Credit Suisse Group AG shares soared by at least 30 percent in premarket trading yesterday after the company secured a US$54 billion lifeline from the Swiss National Bank to shore up liquidity and investor confidence that sent its stock to record lows the previous day.
Shares of Switzerland’s second-largest lender were indicated at 2.18 Swiss francs, up 26 percent from Wednesday’s close.
The stock fell by as much as 30 percent the previous day after Credit Suisse’s largest backer said it could not offer any more financial assistance for regulatory reasons.
The Swiss bank’s announcement overnight helped stem heavy selling in financial markets in Asian morning trade yesterday.
Credit Suisse is to exercise an option to borrow from the Swiss central bank up to SF50 billion (US$53.8 billion), it said yesterday in a statement.
That followed assurances from Swiss authorities on Wednesday that Credit Suisse met “the capital and liquidity requirements imposed on systemically important banks,” and that it could access central bank liquidity if needed.
Credit Suisse is making a tender offer to buy back up to SF3 billion of US dollar and euro-denominated debt, the statement said.
Meanwhile, the bank’s top shareholder said “everything is fine” and the bank is not likely to seek more capital, the day after his comments helped spark the biggest-ever slump in the stock.
“These measures demonstrate decisive action to strengthen Credit Suisse as we continue our strategic transformation,” Credit Suisse chief executive officer Ulrich Koerner said in the statement. “My team and I are resolved to move forward rapidly to deliver a simpler and more focused bank built around client needs.”
Credit Suisse has been battered over the past several years by a series of blowups, scandals, leadership overhaul and legal issues.
The company’s SF7.3 billion loss last year wiped out the previous decade’s worth of profits, and the bank’s second strategy pivot in as many years has failed to win over investors or halt client outflows.
Koerner told his staff yesterday to focus on facts as he pledged to rapidly move ahead with a plan to streamline operations.
The bank would continue to focus on the transformation of Credit Suisse from a position of strength, he said in a staff memo, citing an improved liquidity coverage ratio and recent capital raisings.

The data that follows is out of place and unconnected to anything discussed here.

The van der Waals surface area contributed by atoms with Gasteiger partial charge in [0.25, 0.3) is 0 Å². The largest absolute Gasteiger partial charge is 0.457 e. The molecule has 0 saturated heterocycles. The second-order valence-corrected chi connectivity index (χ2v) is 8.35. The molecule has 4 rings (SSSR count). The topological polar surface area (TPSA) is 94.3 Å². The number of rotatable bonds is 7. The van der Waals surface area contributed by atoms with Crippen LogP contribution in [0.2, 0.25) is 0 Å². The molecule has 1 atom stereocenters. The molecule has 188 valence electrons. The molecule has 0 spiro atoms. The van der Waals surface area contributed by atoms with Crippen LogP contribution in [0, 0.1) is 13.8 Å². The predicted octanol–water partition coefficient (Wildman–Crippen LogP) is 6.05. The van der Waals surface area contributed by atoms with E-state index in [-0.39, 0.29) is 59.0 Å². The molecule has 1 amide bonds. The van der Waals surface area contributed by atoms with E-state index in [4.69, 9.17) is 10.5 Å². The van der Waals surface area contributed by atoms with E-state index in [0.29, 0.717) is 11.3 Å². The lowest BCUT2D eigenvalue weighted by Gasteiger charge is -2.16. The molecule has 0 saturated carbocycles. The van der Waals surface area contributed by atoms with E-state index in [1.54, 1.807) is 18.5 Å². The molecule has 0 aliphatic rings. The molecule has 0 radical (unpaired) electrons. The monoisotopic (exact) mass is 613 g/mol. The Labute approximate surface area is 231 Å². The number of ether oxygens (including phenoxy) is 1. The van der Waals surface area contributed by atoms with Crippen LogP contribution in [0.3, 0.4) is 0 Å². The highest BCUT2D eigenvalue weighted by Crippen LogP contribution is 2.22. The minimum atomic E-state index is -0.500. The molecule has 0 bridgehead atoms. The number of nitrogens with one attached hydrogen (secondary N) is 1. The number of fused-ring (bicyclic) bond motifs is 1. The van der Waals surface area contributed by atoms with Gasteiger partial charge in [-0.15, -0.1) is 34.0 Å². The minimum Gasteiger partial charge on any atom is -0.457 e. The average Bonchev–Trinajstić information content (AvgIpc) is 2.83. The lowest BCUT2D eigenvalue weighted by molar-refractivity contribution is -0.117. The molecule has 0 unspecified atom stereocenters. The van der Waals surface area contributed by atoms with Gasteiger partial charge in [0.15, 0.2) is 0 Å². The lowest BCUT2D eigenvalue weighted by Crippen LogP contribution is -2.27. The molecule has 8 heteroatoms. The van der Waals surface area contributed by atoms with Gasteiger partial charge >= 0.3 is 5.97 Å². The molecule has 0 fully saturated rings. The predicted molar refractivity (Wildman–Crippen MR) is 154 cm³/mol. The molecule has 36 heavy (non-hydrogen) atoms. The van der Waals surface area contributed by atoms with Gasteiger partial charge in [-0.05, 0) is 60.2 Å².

It had been a difficult week for the whole banking sector following the collapse of two US banks, Koerner said, adding that the delay of Credit Suisse’s annual report had also “led to further attention on Credit Suisse.”
The cost of insuring against the risk of default on Credit Suisse bonds blew out to distressed levels on Wednesday, while banking shares around the world, which had already been pummeled by the collapse of two regional US lenders in the past week, tumbled.
However, stock futures pointed to a sharply higher open for European equity markets yesterday.
The loan from the Swiss National Bank would not be enough to soothe investor concerns, JPMorgan Chase & Co analysts said.
“Status quo was no longer an option,” which means a takeover for Credit Suisse is the most likely outcome, especially by larger Swiss rival UBS Group AG, they said.
The Swiss government, central bank and the Swiss Financial Market Supervisory Authority were in contact to discuss ways to stabilize Credit Suisse, Bloomberg reported earlier.
Ideas floated — beyond the public show of support — included a separation of the bank’s Swiss unit and a long-shot orchestrated tie-up with UBS, people familiar with the matter said, adding that it is unclear which, if any, of these steps would actually be executed.
Additional reporting by Bloomberg
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